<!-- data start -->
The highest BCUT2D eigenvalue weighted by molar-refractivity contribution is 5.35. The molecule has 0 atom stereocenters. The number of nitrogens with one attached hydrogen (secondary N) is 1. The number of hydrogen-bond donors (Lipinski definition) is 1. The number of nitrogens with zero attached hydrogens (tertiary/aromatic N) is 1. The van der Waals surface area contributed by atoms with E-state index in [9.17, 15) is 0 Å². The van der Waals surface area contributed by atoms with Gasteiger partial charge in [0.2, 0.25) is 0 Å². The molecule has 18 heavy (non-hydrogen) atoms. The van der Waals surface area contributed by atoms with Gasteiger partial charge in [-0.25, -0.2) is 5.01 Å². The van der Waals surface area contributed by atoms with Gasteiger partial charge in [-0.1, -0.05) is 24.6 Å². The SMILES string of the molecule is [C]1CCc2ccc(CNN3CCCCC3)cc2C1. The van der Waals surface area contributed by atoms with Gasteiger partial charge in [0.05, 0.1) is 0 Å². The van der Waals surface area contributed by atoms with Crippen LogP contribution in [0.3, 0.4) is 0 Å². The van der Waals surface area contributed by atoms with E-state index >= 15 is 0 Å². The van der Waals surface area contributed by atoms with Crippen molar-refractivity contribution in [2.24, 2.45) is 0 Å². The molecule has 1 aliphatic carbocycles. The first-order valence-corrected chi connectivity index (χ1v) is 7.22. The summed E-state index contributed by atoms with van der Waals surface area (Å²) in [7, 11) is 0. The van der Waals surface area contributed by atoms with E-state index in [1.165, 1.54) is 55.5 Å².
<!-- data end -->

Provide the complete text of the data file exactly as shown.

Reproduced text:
The highest BCUT2D eigenvalue weighted by molar-refractivity contribution is 5.35. The molecule has 0 atom stereocenters. The number of nitrogens with one attached hydrogen (secondary N) is 1. The number of hydrogen-bond donors (Lipinski definition) is 1. The number of nitrogens with zero attached hydrogens (tertiary/aromatic N) is 1. The van der Waals surface area contributed by atoms with E-state index in [9.17, 15) is 0 Å². The van der Waals surface area contributed by atoms with Gasteiger partial charge in [0.2, 0.25) is 0 Å². The molecule has 18 heavy (non-hydrogen) atoms. The van der Waals surface area contributed by atoms with Gasteiger partial charge in [-0.25, -0.2) is 5.01 Å². The van der Waals surface area contributed by atoms with Gasteiger partial charge in [-0.1, -0.05) is 24.6 Å². The SMILES string of the molecule is [C]1CCc2ccc(CNN3CCCCC3)cc2C1. The van der Waals surface area contributed by atoms with Gasteiger partial charge in [0.05, 0.1) is 0 Å². The van der Waals surface area contributed by atoms with Crippen LogP contribution in [0.3, 0.4) is 0 Å². The van der Waals surface area contributed by atoms with E-state index >= 15 is 0 Å². The van der Waals surface area contributed by atoms with Crippen molar-refractivity contribution in [2.24, 2.45) is 0 Å². The molecule has 1 aliphatic carbocycles. The first-order valence-corrected chi connectivity index (χ1v) is 7.22. The summed E-state index contributed by atoms with van der Waals surface area (Å²) in [7, 11) is 0. The van der Waals surface area contributed by atoms with E-state index in [1.165, 1.54) is 55.5 Å².